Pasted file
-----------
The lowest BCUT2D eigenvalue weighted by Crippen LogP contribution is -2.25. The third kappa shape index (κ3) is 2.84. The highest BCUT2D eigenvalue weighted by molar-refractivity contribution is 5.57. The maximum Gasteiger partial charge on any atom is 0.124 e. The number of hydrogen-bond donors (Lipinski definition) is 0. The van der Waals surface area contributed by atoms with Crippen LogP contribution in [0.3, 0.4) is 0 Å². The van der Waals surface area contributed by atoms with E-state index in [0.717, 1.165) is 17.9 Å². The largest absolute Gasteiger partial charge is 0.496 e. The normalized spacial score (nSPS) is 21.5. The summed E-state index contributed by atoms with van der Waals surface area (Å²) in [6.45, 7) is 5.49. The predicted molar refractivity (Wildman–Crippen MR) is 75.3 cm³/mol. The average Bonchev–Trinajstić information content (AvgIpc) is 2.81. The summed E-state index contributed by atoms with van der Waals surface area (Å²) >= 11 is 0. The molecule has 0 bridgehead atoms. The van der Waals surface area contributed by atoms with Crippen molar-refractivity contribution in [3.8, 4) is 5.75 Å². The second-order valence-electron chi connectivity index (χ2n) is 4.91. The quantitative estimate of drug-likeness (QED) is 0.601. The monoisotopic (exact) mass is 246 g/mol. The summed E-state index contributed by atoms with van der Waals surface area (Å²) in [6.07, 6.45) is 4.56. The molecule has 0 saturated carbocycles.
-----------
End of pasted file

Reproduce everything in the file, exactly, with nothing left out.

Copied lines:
The lowest BCUT2D eigenvalue weighted by Crippen LogP contribution is -2.25. The third kappa shape index (κ3) is 2.84. The highest BCUT2D eigenvalue weighted by molar-refractivity contribution is 5.57. The maximum Gasteiger partial charge on any atom is 0.124 e. The number of hydrogen-bond donors (Lipinski definition) is 0. The van der Waals surface area contributed by atoms with Crippen LogP contribution in [0.3, 0.4) is 0 Å². The van der Waals surface area contributed by atoms with E-state index in [0.717, 1.165) is 17.9 Å². The largest absolute Gasteiger partial charge is 0.496 e. The normalized spacial score (nSPS) is 21.5. The summed E-state index contributed by atoms with van der Waals surface area (Å²) in [6.45, 7) is 5.49. The predicted molar refractivity (Wildman–Crippen MR) is 75.3 cm³/mol. The average Bonchev–Trinajstić information content (AvgIpc) is 2.81. The summed E-state index contributed by atoms with van der Waals surface area (Å²) >= 11 is 0. The molecule has 0 bridgehead atoms. The van der Waals surface area contributed by atoms with Crippen molar-refractivity contribution in [3.8, 4) is 5.75 Å². The second-order valence-electron chi connectivity index (χ2n) is 4.91. The quantitative estimate of drug-likeness (QED) is 0.601. The monoisotopic (exact) mass is 246 g/mol. The summed E-state index contributed by atoms with van der Waals surface area (Å²) in [6.07, 6.45) is 4.56. The molecule has 0 saturated carbocycles.